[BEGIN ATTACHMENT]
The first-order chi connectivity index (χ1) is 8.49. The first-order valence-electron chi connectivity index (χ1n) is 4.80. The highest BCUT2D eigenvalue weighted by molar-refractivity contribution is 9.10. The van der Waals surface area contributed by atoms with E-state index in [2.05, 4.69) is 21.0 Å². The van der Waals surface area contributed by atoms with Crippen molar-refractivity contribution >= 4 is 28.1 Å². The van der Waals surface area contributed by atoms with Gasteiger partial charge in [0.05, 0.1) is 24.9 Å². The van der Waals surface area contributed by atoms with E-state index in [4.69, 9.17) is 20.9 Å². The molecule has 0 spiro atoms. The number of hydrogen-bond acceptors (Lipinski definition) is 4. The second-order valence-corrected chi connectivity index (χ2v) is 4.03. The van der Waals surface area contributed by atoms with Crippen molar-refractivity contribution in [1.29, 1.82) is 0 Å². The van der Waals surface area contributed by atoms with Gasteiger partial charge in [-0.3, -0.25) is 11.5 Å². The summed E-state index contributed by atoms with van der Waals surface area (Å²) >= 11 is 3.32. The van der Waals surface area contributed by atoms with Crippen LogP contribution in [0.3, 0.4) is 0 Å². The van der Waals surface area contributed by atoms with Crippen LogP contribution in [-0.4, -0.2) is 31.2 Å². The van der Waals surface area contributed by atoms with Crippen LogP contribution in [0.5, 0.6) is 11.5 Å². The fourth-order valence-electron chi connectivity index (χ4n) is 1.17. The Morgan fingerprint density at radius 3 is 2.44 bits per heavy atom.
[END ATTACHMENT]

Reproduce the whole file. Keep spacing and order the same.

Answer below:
The first-order chi connectivity index (χ1) is 8.49. The first-order valence-electron chi connectivity index (χ1n) is 4.80. The highest BCUT2D eigenvalue weighted by molar-refractivity contribution is 9.10. The van der Waals surface area contributed by atoms with E-state index in [2.05, 4.69) is 21.0 Å². The van der Waals surface area contributed by atoms with Crippen molar-refractivity contribution >= 4 is 28.1 Å². The van der Waals surface area contributed by atoms with Gasteiger partial charge in [0.05, 0.1) is 24.9 Å². The van der Waals surface area contributed by atoms with E-state index in [4.69, 9.17) is 20.9 Å². The molecule has 0 spiro atoms. The number of hydrogen-bond acceptors (Lipinski definition) is 4. The second-order valence-corrected chi connectivity index (χ2v) is 4.03. The van der Waals surface area contributed by atoms with Crippen molar-refractivity contribution in [1.29, 1.82) is 0 Å². The van der Waals surface area contributed by atoms with Gasteiger partial charge in [-0.3, -0.25) is 11.5 Å². The summed E-state index contributed by atoms with van der Waals surface area (Å²) >= 11 is 3.32. The van der Waals surface area contributed by atoms with Crippen LogP contribution in [0.3, 0.4) is 0 Å². The van der Waals surface area contributed by atoms with Crippen LogP contribution in [-0.4, -0.2) is 31.2 Å². The van der Waals surface area contributed by atoms with Crippen LogP contribution in [0.5, 0.6) is 11.5 Å². The fourth-order valence-electron chi connectivity index (χ4n) is 1.17. The Morgan fingerprint density at radius 3 is 2.44 bits per heavy atom.